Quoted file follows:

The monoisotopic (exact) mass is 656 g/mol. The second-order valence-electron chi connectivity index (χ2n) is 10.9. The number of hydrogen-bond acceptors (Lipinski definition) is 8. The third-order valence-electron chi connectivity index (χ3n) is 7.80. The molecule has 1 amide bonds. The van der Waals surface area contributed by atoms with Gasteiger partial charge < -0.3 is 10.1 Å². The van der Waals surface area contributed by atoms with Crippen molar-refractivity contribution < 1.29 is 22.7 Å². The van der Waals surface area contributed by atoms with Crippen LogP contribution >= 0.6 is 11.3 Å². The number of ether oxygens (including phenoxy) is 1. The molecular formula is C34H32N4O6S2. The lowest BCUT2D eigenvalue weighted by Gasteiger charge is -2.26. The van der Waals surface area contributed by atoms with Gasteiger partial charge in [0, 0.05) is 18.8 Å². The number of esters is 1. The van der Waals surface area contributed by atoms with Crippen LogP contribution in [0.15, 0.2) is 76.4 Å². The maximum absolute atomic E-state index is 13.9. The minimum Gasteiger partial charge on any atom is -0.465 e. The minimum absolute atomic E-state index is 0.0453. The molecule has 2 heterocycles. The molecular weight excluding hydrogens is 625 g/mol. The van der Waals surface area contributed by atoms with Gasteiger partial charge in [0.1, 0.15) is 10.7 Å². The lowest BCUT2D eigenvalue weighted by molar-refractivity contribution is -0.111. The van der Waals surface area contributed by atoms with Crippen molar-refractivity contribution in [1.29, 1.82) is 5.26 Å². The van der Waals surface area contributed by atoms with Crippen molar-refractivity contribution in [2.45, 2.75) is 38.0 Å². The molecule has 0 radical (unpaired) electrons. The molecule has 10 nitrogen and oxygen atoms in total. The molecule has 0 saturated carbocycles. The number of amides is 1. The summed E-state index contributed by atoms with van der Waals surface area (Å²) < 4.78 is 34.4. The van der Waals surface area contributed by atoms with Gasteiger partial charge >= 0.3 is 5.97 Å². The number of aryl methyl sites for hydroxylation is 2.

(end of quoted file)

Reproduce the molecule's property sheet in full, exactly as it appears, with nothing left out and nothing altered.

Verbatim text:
The monoisotopic (exact) mass is 656 g/mol. The second-order valence-electron chi connectivity index (χ2n) is 10.9. The number of hydrogen-bond acceptors (Lipinski definition) is 8. The third-order valence-electron chi connectivity index (χ3n) is 7.80. The molecule has 1 amide bonds. The van der Waals surface area contributed by atoms with Gasteiger partial charge < -0.3 is 10.1 Å². The van der Waals surface area contributed by atoms with Crippen molar-refractivity contribution < 1.29 is 22.7 Å². The van der Waals surface area contributed by atoms with Crippen LogP contribution >= 0.6 is 11.3 Å². The number of ether oxygens (including phenoxy) is 1. The molecular formula is C34H32N4O6S2. The lowest BCUT2D eigenvalue weighted by Gasteiger charge is -2.26. The van der Waals surface area contributed by atoms with Gasteiger partial charge in [0, 0.05) is 18.8 Å². The number of esters is 1. The van der Waals surface area contributed by atoms with Crippen LogP contribution in [0.15, 0.2) is 76.4 Å². The maximum absolute atomic E-state index is 13.9. The minimum Gasteiger partial charge on any atom is -0.465 e. The minimum absolute atomic E-state index is 0.0453. The molecule has 2 heterocycles. The molecular weight excluding hydrogens is 625 g/mol. The van der Waals surface area contributed by atoms with Gasteiger partial charge in [0.1, 0.15) is 10.7 Å². The lowest BCUT2D eigenvalue weighted by molar-refractivity contribution is -0.111. The van der Waals surface area contributed by atoms with Crippen molar-refractivity contribution in [1.29, 1.82) is 5.26 Å². The van der Waals surface area contributed by atoms with Crippen molar-refractivity contribution in [2.45, 2.75) is 38.0 Å². The molecule has 0 radical (unpaired) electrons. The molecule has 10 nitrogen and oxygen atoms in total. The molecule has 0 saturated carbocycles. The number of amides is 1. The summed E-state index contributed by atoms with van der Waals surface area (Å²) < 4.78 is 34.4. The van der Waals surface area contributed by atoms with Gasteiger partial charge >= 0.3 is 5.97 Å². The number of aryl methyl sites for hydroxylation is 2.